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The sons of a terminally ill woman who took her own life are supporting a change in the law on assisted dying.
67 year old Glenys Porter from Southport travelled to a specialist clinic in Switzerland to take drugs to end her suffering.
Her family are supporting a Private Members Bill presented to the House of Lords today by the former Lord Chancellor.
Our correspondent Ann O'Connor reports.
The family of a woman who commited suicide at a Swiss clinic are supporting plans to make assisted dying legal in Britain.
Glenys Porter from Southport suffered from Huntington's disease. A Private Member's Bill will be heard in the House of Lords later.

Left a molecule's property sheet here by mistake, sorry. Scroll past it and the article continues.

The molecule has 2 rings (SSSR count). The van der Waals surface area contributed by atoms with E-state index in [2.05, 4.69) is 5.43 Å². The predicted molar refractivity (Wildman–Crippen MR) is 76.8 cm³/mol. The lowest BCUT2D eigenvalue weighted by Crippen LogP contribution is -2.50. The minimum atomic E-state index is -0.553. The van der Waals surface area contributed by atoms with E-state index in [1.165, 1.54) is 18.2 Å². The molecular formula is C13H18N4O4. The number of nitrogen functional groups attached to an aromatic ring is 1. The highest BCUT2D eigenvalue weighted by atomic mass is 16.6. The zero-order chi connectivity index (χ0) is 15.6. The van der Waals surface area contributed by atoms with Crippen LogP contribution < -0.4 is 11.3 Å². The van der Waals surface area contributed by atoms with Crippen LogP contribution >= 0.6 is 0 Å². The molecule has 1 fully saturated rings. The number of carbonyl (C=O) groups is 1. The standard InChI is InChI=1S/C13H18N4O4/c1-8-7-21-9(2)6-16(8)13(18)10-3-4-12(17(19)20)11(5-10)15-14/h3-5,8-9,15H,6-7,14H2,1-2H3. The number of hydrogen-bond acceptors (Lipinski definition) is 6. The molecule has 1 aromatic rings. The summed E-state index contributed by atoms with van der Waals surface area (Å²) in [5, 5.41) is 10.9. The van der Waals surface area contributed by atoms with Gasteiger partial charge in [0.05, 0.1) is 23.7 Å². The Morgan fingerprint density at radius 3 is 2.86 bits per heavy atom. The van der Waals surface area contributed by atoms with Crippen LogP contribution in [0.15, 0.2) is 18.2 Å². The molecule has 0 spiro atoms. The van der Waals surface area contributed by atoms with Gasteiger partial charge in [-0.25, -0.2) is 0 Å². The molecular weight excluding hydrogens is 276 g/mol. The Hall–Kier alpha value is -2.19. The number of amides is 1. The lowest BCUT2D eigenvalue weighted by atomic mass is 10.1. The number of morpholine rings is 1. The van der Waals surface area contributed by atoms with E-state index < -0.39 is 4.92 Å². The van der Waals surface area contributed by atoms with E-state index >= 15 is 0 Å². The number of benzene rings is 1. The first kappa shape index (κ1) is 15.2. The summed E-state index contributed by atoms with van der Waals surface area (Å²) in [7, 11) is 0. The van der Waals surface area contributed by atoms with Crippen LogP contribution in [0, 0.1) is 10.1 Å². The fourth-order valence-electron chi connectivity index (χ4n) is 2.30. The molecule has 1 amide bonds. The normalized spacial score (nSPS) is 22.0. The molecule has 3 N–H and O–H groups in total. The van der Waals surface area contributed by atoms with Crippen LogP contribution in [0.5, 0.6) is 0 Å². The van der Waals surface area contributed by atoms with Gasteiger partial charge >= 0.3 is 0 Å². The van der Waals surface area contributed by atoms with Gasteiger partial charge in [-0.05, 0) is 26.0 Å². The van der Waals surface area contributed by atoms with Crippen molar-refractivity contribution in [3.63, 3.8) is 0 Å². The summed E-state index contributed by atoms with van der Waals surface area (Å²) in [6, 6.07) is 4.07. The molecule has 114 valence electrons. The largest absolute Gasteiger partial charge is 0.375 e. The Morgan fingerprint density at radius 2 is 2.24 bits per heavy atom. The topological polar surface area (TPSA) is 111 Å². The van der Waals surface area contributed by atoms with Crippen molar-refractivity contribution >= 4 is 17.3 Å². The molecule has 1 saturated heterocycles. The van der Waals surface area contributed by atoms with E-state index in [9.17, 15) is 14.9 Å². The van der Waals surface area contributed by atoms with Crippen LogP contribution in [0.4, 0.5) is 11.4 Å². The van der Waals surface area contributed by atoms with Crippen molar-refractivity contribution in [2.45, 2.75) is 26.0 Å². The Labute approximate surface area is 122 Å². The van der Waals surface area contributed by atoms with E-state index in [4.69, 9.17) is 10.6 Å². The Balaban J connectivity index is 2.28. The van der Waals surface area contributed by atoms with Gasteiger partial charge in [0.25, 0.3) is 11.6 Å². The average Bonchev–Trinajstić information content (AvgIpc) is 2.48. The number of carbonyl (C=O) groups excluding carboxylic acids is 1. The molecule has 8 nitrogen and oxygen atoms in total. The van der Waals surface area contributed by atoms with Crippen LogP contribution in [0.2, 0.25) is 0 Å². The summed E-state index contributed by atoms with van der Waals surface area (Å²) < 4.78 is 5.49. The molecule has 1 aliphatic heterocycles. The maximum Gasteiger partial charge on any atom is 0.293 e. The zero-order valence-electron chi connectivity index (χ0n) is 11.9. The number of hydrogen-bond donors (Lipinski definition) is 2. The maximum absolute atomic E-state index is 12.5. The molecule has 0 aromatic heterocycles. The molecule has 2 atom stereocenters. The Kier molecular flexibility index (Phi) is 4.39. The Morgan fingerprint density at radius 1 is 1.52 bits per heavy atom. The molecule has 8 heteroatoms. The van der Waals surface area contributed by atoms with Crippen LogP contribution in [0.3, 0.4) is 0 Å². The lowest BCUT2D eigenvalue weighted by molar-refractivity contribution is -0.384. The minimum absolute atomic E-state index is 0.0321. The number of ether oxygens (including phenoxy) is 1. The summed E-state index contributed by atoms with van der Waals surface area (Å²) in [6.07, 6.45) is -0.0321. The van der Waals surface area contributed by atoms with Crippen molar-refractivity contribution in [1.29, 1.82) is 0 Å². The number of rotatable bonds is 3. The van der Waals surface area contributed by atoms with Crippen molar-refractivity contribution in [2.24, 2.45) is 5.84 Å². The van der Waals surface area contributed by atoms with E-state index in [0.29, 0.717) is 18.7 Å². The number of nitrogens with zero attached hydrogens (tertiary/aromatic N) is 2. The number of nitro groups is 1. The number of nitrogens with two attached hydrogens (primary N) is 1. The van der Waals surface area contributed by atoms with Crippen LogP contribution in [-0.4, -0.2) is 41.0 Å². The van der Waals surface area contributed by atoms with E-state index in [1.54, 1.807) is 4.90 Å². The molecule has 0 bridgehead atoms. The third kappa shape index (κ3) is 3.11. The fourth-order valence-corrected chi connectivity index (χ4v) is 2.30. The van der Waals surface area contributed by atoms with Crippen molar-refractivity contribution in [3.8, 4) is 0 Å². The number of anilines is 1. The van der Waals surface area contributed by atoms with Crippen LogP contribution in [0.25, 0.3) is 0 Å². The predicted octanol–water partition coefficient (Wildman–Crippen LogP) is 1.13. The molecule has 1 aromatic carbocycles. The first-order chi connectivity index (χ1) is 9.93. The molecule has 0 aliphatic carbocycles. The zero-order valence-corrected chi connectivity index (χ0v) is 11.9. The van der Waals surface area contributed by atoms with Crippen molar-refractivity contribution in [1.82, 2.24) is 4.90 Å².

The family of a woman from Southport who took her own life with the with the help of doctors at a Swiss clinic are supporting a bid to change the law to make "assisted dying" legal in Britain.
Glenys Porter was suffering advanced stages of Huntington's disease, a neurological disorder which had severely affected her bodily functions and physical movement.
She decided to travel to Zurich where Dignitas doctors gave her with drugs to end her life.
After witnessing her death, her sons Andy and Peter Squires joined a campaign to bring about a change in legislation.
Under the current UK law anyone who assists somebody to die could be jailed for up to fourteen years.
Today, Lord Falconer, the former Lord Chancellor, will table a Private Member's Bill in the House of Lords which if passed later this year, would make "assisted dying" legal in Britain.
The Bill would allow a terminally ill person who had been certified by two doctors as having less than six months to live, to seek the help of a friend or relation to end their life.